The federal government had a substantial problem with its budgeting process over the past several years, with funding being provided by a series of continuing resolutions outside the annual process for more than three years. With bipartisan frustration over this process growing, a group of centrist Senators, led by Jeanne Shaheen (D-NH) and Johnny Isakson (R-GA), have proposed a switch from annual to biennial budgets. This proposal was introduced in the past Congress and was not seriously discussed, but is likely to be considered this time around with the interest of Senate Majority Leader Harry Reid (D-NV).
Biennial budgets are not uncommon at the state level. A 2011 report from the National Conference of State Legislatures shows that 19 states have biennial budgets, including Ohio, Texas, and Wisconsin. Only four of these states have legislatures that only meet every two years, meaning that 15 states have actively chosen the biennial path.
Biennial budgeting allows for more time for debate and discussion of tricky matters, but the budgets often have to be adjusted because of the balanced budget requirements. (Budget repair bills are well-known here in Wisconsin.) The lack of such a requirement at the federal level makes biennial budgeting even more feasible. While I am a staunch supporter of a balanced budget, I recognize that a small error in economic growth or demographic assumptions can result in a slightly unbalanced budget over a two-year period. As long as the assumptions are reasonable, I’m fine with a small error which can be addressed in the future.
Requiring a budget every two years instead of one can help provide more stability to federal education funding, particularly regarding policies and levels of student financial aid and education research. This stability has the potential to have positive impacts which are independent of the actual funding levels. For example, if the exact dollar amount for the maximum Pell Grant is known, a push should be made to communicate that level to students who are likely to qualify upon entering college. Providing earlier information of financial aid could induce the marginal student to enroll in college and perhaps even take an additional high school course which would lower the likelihood of remediation. This push toward earlier notification of financial aid is consistent with other parts of my research agenda, and would have the added benefit (in my view) of allowing Pell Grant funding to be flexible as needed in the future.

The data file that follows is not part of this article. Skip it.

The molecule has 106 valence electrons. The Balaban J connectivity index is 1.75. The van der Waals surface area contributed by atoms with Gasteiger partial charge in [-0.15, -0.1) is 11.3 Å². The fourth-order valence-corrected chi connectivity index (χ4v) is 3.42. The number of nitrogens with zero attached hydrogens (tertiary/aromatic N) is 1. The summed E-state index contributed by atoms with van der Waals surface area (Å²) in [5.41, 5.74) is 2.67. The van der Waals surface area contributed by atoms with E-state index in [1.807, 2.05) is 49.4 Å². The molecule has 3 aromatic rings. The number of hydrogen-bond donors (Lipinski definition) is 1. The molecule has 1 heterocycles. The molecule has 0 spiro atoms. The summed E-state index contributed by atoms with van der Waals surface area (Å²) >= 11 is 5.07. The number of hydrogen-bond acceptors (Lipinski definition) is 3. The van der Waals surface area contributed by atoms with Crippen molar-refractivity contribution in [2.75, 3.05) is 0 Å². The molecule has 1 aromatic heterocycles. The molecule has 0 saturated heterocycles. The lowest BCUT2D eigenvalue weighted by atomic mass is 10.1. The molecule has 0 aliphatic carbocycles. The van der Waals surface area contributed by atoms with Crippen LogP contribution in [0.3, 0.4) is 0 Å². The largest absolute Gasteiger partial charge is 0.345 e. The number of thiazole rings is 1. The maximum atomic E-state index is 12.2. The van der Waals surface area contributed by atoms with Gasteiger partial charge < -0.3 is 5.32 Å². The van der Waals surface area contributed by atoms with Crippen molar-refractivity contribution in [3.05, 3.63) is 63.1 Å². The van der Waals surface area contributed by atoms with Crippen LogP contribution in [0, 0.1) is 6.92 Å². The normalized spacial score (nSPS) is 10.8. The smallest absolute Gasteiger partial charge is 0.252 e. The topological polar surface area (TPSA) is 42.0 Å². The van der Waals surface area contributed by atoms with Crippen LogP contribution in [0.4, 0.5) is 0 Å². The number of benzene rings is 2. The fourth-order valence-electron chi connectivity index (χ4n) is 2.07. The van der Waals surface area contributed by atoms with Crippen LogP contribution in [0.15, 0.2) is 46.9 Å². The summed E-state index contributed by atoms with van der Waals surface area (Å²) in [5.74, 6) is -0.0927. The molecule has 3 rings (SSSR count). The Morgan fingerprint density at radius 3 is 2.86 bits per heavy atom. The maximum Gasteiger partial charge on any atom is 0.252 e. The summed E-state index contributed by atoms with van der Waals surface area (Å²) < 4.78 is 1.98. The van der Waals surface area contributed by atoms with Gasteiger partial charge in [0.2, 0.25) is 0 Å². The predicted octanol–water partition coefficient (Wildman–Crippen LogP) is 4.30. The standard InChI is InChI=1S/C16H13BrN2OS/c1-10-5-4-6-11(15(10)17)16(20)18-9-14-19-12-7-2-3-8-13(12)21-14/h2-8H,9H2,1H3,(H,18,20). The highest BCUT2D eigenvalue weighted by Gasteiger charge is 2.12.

A biennial budget process could also have the benefit of making student loan interest rates more predictable. Under current law, undergraduate subsidized Stafford interest rates are currently set to double (from 3.4% to 6.8%) on July 1. (This is a budgetary matter because the interest rate does determine the level of profit or loss for the federal government.) While I am a strong supporter of plans to tie student loan interest rates to market conditions—such as the rate paid on Treasury bills plus 3%—biennial budgeting would at least allow interest rates to not face a cliff every single year.
Biennial budgeting has the potential to result in more stability in education funding, as well as result in budgets which are well-discussed and passed under regular order. For those reasons, I am supportive of moving from annual to biennial budgets. I would love to hear your thoughts on this proposal in the comments!